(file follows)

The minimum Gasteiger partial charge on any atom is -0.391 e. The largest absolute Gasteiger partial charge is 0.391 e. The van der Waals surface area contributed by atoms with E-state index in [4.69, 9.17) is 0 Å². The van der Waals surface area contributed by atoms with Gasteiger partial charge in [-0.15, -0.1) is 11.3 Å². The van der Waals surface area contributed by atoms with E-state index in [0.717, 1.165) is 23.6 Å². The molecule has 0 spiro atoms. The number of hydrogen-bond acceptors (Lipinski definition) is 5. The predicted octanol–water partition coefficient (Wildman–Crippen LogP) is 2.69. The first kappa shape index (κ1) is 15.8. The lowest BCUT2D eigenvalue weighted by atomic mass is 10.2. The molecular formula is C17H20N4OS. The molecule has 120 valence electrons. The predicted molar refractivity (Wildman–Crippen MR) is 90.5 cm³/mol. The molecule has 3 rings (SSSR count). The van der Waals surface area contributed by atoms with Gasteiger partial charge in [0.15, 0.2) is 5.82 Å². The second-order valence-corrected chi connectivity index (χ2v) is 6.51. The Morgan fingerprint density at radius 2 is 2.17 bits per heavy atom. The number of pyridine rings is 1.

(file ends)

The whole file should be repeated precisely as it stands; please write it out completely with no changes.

The minimum Gasteiger partial charge on any atom is -0.391 e. The largest absolute Gasteiger partial charge is 0.391 e. The van der Waals surface area contributed by atoms with E-state index in [4.69, 9.17) is 0 Å². The van der Waals surface area contributed by atoms with Gasteiger partial charge in [-0.15, -0.1) is 11.3 Å². The van der Waals surface area contributed by atoms with E-state index in [0.717, 1.165) is 23.6 Å². The molecule has 0 spiro atoms. The number of hydrogen-bond acceptors (Lipinski definition) is 5. The predicted octanol–water partition coefficient (Wildman–Crippen LogP) is 2.69. The first kappa shape index (κ1) is 15.8. The lowest BCUT2D eigenvalue weighted by atomic mass is 10.2. The molecular formula is C17H20N4OS. The molecule has 120 valence electrons. The predicted molar refractivity (Wildman–Crippen MR) is 90.5 cm³/mol. The molecule has 3 rings (SSSR count). The van der Waals surface area contributed by atoms with Gasteiger partial charge in [0.15, 0.2) is 5.82 Å². The second-order valence-corrected chi connectivity index (χ2v) is 6.51. The Morgan fingerprint density at radius 2 is 2.17 bits per heavy atom. The number of pyridine rings is 1.